Most of the time, though, these comments are random "me too!" submissions that are unhelpful or flat-out counterproductive. (I recall a number of comments made on algorithm or packaging questions demanding that the OP "post the code" when it's irrelevant to the question.) These comments are not constructive, should be counter-commented on, and are reasonable to flag.

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    It's at times like that when I wish we could down-vote comments. – MattDMo Feb 16 '16 at 19:25
  • Not sure about the flagging part. – Lightness Races with Monica Feb 18 '16 at 10:57
  • We seem to be missing the point the OP is talking specifically about code being posted as an image and requests for that. They aren't saying we shouldn't post images full stop they just want clarification on whether comments asking for code to be posted as a screen shot should be flagged as non-constructive. – Lankymart Feb 18 '16 at 11:06
  • @Lankymart Actually, we aren't missing that point at all. chrylis is just going a step further, also saying in which situations a picture is actually a good idea. – Deduplicator Feb 18 '16 at 16:29
  • @Deduplicator absolutely they are taking it out of the context. The OP already explained they know that images can be useful and was talking about a specific case, this just muddies things. – Lankymart Feb 18 '16 at 18:26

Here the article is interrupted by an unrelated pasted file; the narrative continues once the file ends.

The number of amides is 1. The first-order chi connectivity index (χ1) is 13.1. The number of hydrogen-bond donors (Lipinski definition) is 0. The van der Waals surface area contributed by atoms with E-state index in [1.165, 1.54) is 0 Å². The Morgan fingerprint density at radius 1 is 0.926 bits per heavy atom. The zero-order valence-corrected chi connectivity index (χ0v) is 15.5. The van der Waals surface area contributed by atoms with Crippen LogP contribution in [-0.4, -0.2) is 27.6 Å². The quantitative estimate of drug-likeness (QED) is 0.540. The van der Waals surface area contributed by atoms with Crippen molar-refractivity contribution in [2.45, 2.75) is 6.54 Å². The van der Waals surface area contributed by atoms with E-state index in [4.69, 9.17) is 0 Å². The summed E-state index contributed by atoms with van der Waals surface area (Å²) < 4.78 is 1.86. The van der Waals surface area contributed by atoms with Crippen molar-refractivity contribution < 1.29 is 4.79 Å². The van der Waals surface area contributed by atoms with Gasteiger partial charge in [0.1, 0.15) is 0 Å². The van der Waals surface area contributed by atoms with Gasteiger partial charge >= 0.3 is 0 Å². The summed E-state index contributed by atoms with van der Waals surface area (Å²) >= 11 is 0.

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I actually had a topic yesterday where I was asked to post a screenshot of my database tables. I found this acceptable because I already had all of my code pasted in, but the user that was helping me wanted to see the database as well. I didn't see a problem with this. In a case such as mine, I don't have any issues. But I can understand that posting a picture instead of actual code can be an issue.

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    In that case the correct thing to ask for is the schema definition (the CREATE TABLE statements, etc) as text. – zwol Feb 17 '16 at 18:30
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    @zwol that makes perfect sense, and now you probably see why I needed help with a database... Haha – huSh Feb 17 '16 at 18:51
  • @zwol while I agree I still don't see how that example pertains to images of source code. We seem to be going off topic a bit here. – Lankymart Feb 18 '16 at 11:08
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    @Lankymart How is a database schema definition not source code? – zwol Feb 18 '16 at 12:12
  • @zwol honestly you're splitting hairs, it depends if it is database scheme they wanted or just a visual representation of the database structure. – Lankymart Feb 18 '16 at 18:24
  • @Lankymart I don't see why wanting to see a visual db representation would be a bad thing. I don't think it would hurt to have an image for that. – huSh Feb 18 '16 at 19:35